Entries from November 2008 ↓

Low Profile Works So Far

Not doing much these days to change the world.  Talked with Tim Luckadoo in the wake of his father’s passing, and we shared a belief that each of our fathers worked to leave the world a better place and succeeded.  Bob Luckadoo and Allen Jobe, both N.C. State graduates, both politically active, although in different parties, both sons of small town life who liked the scale of personal relationships found here, each did, in most ways, what he came here to do.

So their sons now struggle for a foothold from which to finish the race, maybe another 40 years of working to leave this place better that we found it.

Tim, a vice chancellor at State, has a resume that stretches handsomely.  Mine looks like something the cat dragged in.

For the past 17 months, I have lived in another man’s house, driven another man’s car, and done my best work subbing for preachers who were out of town.  I did write a book I like a lot, which I really believe is going to be in my hands and in some of your hands very shortly, but the wait is driving me a little nuts.

Waiting is nuts.  25 years ago the late great Wilma Swofford ran into me in the grocery store.  She asked the news from my life.  I told her I had a novel in front of an agent in New York.  She mused, “You’re always waiting on something.”  It stung then, and it stings now, although I honestly believe Wilma meant no harm.  Wilma could be a pain, but she had a heart for leaving the world a better place.  Those kinds of people can be a pain.

And how many of us are there?  (Yes, waiting is nuts, and yes, I am always waiting on something, and yes, that is nuts.  I get it.  I understand it.  That doesn’t mean I will change.)  How many of us oppose the death penalty, work to end world hunger, give a hoot about families falling apart because of violence, oppose the war, work for gay and lesbian equality, plant a garden, volunteer in the local shelter, raise money or raise hell or root for those who do?

Cranky, frustrated, whiney, edgy, rough around the edges, and maybe have been that way all my life, and to what end?  Has it done any good?  Yes, it has.  I worked briefly in the Obama campaign.  We won!  I’ve had five women coming out of violent relationships say I helped save their lives and the lives of their children.  Nice work if you can get it.  Some of the books are good.  Some of the blogs and columns are good.  Sure, sure, sure, I should take some consolation in having seen the effects of the good I’ve done.  Don’t bring up the bad.  I am painfully aware of all that.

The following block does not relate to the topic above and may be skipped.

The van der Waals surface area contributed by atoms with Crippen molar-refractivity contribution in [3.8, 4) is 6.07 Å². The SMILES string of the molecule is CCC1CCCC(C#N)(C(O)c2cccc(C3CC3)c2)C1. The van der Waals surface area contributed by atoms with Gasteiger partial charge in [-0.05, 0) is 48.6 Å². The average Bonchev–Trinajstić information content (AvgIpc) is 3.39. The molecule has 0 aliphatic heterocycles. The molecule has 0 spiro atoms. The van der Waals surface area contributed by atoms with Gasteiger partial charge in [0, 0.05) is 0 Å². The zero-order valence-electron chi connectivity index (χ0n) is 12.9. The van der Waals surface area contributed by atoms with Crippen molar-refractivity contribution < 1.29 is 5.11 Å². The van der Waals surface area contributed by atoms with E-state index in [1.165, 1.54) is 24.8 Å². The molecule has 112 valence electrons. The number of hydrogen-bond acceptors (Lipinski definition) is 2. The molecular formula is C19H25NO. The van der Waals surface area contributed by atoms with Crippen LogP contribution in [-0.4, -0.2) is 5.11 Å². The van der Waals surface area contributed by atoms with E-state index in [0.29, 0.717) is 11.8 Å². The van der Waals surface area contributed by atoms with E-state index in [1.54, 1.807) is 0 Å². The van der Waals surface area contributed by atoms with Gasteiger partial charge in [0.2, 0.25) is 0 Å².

For now, the low profile works.  I get to see some nice kids at church and offer them a little encouragement.  Last Sunday a perfectly gorgeous three-year-old named Anna looked up at me from beside her mama’s knee and said, “I don’t like that man.”  He mama laughed easily, and I did, too.  She and her husband barely managed the wiggling and squirming of two children.  I loved the freedom in their lives, and told them so.  She told me they had come out of the Catholic church, where such freedom was not encouraged.  We, of the Unitarina Universalist Church of Spartanburg, are delighted with spontaniety and freedom, at least in most cases.

The new book is “Falling In Love With Everything.”  I asked a young man at the self-publishing house if that sounded like a good idea.  He said, “Yessir, it does.”  So now my job is to fall in love with a low profile and waiting on my books to arrive.  May I have this dance?

I love that anybody reads this stuff

Blogging is going to be a passion.  I can just tell it.  I got off to a slow start, maybe took myself too seriously, but now that I know there are a hundred million of us, and that means each of us can only have three or four readers tops, I have arrived in a realistic expectation of what this thing can and cannot do, and I am commited to giving it my all, maybe even what Lincoln called a “last full measure of devotion,” although I hope not.  You never know.

Michelle Smith’s comment on my last blog is a thriller, although I have not yet heard from Doug Ellis on what he thinks.  Who cares?  Oh, hell, I care.  God knows, I care what perfect strangers think.

Bill is one of my favorite customers, not because he spends the most money with me, but because he loves to talk.  He will talk about anything, any body, you know the type.  And he is pushing 80.  Men in the late 70’s and early 80’s have a crankiness about them that can be off putting, and yes, Bill can be off-putting, but not mostly.  Mostly he is charming, witty, caring, has a grip on the values that hold the world together, loves his wife, grandchildren, great grandchildren.  He’s magnificent.

He talked about running for president just a few months ago, and of course, I love a good political contest about as much as I love the breath in my lungs, so I encouraged him to sally forth.  Then I learned his platform, and my enthusiasm grew.  “I’d institute mandatory retirement for everybody at 45, no exceptions.”  My knees almost buckled at the thought.  How wonderful.  Set the whole thing up so that the working life could only drive us nuts until 45, but he added more.  “At 50 you go back to work.”